Executive Vice President and Chief Commercial Officer at Valero Energy

Take care, Paul.

Operator

Thank you. The next question is coming from John Royall of JPMorgan. Please go ahead.

John Royall
Analyst at JPMorgan Chase & Co.

Hey, good morning guys. Thanks for taking my question. So on R&D, can you talk about the captures stepping down in 2Q? And any moving pieces there beyond the backwardation talked about in the last quarter. And then what do you expect the long-term capture to look like in that business once we get to a more normal looking market structure for diesel and once you have DGD three up and running?

Eric Fisher
Senior Vice President of Wholesale Marketing and International Commercial Operations at Valero Energy

Yes, this is Eric. I think you've hit the nail on the head. Really, the big difference between Q1 and Q2 was the severity of the backwardation quarter-to-quarter. But if you look at the rest of the capture rate, which was weaker -- you had soybean prices were higher. And obviously, LCFS prices were down sort of averaging $130 in the first quarter versus closer to $100 in the second quarter. So, clearly, margins tighter in the second quarter and capture rates lower, mostly due to the backwardation you mentioned. If you look forward, I think, again, you've said it that as USD markets normalize, you'll see a little bit of a return to normal in the back half of this year for R&D.

John Royall
Analyst at JPMorgan Chase & Co.

Great. And then just sticking with RD, I know we've had some good news on the BTC and the fab side this morning. Could you give you a way of thoughts on the LCFS program in California and where you think pricing could go there? I know we're -- we have the scoping process now to think about, and we have the federal program in Canada starting next year. So just any thoughts on pricing there into the second half of next year would be helpful.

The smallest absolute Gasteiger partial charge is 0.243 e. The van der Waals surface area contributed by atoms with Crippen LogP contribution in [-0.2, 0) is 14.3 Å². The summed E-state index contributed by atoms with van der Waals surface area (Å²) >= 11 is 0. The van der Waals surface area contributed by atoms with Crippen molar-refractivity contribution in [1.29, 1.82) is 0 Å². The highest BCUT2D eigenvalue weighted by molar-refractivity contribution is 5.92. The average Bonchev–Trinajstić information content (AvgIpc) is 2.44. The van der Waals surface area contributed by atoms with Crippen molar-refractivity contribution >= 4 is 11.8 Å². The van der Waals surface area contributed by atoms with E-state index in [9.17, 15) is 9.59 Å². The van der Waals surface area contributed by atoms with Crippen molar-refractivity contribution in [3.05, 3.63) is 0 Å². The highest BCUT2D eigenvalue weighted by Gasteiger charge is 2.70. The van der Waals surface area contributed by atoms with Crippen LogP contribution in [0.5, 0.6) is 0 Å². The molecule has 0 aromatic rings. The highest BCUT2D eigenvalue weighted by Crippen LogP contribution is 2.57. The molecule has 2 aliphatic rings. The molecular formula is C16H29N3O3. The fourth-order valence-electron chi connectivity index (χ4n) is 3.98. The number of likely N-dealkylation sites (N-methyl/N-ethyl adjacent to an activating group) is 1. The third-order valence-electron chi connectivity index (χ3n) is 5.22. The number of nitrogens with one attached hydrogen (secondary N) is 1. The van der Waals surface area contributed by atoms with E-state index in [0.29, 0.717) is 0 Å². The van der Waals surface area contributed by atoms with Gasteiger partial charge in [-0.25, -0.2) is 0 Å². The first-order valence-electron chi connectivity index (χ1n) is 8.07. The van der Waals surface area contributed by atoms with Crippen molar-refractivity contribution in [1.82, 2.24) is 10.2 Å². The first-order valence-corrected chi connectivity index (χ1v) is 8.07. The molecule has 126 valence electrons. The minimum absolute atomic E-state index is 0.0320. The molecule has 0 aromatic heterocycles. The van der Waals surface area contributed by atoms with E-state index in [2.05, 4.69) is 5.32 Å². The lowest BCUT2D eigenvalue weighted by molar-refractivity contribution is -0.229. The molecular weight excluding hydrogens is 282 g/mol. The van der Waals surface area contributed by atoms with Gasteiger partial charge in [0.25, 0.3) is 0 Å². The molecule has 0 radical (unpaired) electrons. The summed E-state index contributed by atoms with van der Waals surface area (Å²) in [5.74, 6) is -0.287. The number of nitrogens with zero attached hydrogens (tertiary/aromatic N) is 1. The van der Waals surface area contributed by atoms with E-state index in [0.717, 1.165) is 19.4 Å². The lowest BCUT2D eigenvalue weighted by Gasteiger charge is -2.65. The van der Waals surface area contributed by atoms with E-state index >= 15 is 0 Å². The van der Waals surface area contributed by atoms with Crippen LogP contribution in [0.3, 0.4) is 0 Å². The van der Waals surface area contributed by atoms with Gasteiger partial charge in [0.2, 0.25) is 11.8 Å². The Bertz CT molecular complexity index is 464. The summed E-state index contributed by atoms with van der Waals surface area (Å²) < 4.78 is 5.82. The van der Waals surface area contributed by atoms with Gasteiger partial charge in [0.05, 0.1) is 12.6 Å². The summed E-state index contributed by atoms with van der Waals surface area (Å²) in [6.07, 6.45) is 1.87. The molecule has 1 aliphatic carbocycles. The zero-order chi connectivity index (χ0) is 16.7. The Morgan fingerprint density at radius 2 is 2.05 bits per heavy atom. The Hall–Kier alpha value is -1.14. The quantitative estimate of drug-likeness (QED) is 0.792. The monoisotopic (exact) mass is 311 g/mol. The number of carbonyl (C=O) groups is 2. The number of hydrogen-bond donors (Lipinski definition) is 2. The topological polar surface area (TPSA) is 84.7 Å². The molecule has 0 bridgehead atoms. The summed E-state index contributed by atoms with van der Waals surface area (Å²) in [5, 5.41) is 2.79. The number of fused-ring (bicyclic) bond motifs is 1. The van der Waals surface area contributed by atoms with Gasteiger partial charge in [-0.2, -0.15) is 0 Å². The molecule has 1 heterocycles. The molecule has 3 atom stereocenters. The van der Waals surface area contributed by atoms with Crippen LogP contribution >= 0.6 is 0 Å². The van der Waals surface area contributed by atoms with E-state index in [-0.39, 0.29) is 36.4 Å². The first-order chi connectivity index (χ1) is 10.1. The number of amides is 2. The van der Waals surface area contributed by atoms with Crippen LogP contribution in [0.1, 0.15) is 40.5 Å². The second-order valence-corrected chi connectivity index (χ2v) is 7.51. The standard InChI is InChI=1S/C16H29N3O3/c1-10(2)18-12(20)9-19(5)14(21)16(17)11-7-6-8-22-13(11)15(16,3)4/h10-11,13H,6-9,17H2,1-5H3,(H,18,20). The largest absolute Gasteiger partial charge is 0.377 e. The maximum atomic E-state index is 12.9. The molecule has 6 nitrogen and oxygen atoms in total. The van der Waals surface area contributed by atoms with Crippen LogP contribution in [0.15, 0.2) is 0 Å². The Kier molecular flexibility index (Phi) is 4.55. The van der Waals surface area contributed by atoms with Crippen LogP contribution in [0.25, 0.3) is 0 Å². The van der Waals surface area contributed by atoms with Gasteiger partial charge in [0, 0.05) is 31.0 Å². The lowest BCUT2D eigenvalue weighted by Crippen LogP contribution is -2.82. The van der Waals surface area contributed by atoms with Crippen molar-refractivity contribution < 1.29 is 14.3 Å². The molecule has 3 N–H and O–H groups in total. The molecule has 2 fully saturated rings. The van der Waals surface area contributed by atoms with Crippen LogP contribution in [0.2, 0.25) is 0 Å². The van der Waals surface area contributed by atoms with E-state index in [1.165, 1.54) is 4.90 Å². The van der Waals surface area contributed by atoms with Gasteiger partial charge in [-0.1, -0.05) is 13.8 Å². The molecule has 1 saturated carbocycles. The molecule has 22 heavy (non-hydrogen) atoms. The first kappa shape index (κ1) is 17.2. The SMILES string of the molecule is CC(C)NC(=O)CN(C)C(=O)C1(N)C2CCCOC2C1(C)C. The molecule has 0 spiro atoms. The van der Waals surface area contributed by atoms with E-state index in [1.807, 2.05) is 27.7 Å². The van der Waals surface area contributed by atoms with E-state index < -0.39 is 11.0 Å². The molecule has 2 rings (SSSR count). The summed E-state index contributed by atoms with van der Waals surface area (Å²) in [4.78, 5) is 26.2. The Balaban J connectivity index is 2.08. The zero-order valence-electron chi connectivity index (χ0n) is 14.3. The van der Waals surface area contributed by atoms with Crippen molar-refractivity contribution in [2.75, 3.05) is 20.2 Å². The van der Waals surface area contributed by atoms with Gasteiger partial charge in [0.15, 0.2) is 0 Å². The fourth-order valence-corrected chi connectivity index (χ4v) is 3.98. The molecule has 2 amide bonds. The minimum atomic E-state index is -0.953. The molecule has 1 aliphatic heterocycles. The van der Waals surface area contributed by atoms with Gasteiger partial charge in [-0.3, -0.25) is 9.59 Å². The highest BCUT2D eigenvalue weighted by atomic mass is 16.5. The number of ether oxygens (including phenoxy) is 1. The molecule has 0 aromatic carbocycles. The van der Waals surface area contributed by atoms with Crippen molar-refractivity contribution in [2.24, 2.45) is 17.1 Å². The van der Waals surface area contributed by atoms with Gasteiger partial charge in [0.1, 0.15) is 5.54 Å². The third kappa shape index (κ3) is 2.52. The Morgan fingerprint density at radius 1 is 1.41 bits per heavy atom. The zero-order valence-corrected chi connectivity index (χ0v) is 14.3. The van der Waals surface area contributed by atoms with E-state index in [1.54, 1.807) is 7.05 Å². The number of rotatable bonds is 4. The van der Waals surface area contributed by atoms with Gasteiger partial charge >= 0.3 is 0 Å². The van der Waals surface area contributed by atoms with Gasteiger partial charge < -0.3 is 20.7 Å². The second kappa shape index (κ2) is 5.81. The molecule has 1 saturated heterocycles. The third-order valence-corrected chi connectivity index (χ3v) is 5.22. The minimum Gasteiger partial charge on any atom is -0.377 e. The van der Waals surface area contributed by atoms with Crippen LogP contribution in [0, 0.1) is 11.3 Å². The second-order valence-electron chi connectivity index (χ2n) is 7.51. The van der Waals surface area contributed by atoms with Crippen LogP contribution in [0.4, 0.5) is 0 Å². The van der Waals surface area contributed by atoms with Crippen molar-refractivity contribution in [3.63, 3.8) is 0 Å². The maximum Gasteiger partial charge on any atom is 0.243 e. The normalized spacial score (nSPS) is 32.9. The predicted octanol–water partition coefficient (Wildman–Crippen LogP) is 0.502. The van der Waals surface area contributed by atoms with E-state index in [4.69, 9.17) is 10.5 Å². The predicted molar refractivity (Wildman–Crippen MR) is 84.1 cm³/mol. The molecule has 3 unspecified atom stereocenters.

Eric Fisher
Senior Vice President of Wholesale Marketing and International Commercial Operations at Valero Energy

Yes. The LCFS market has -- in California has really seemed to have stabilized in the sort of $90 to $100 range. We don't see a lot of volume moving. And as you mentioned, the scoping meetings they have, they are considering increasing the obligations into 2030, which should have a -- create a greater demand for the LCFS credits. Because as we see now with renewable diesel and other renewables consuming up to about 50% of the obligation and gasoline demand still relatively muted on the West Coast, it's just -- it's the credit obligation.

There's just not a big driver there. So I think you mentioned Canada. We see that's an opening emerging market. The world is trying to figure out what these early credit prices are going to be valued at. Is that new -- federal regulation in Canada goes into effect between now and next June. And then, obviously, with Oregon and Washington opening up, they all seem to be hanging around the same sort of $90 to $100 credit price. So obviously, we want to see -- we'd like to see that go back up, but if I was going to have an outlook, it seems to have stabilized somewhere kind of in that range.

John Royall
Analyst at JPMorgan Chase & Co.

Great. It's helpful. Thank you.

Operator

Thank you. The next question is coming from Connor Lynagh of Morgan Stanley. Please go ahead.

Connor Lynagh
Analyst at Morgan Stanley

Yes. Thanks. Yes. I wanted to return to the topic of export markets and sort of the global balance. As we get closer to Europe's proposed date to stop taking Russian refined products, what's your sort of high-level view of how the market will reposition? And the sort of implication I'm wondering about here is you highlight Latin America as a key area of your exports. Is that likely to change? Do you think Russian volumes will be competitive there? Just final thoughts on that would be great.

Gary Simmons
Executive Vice President and Chief Commercial Officer at Valero Energy

Yes, it's difficult to know what's going to happen with the sanctions. I think we see some South American countries that seem to be interested in taking some Russian barrels. So that certainly could be a scenario to develop some of the Russian diesel makes its way to South America, and then we backfill into Europe. I could see that happening. But we don't really have a lot of clarity what's going to happen.

Connor Lynagh
Analyst at Morgan Stanley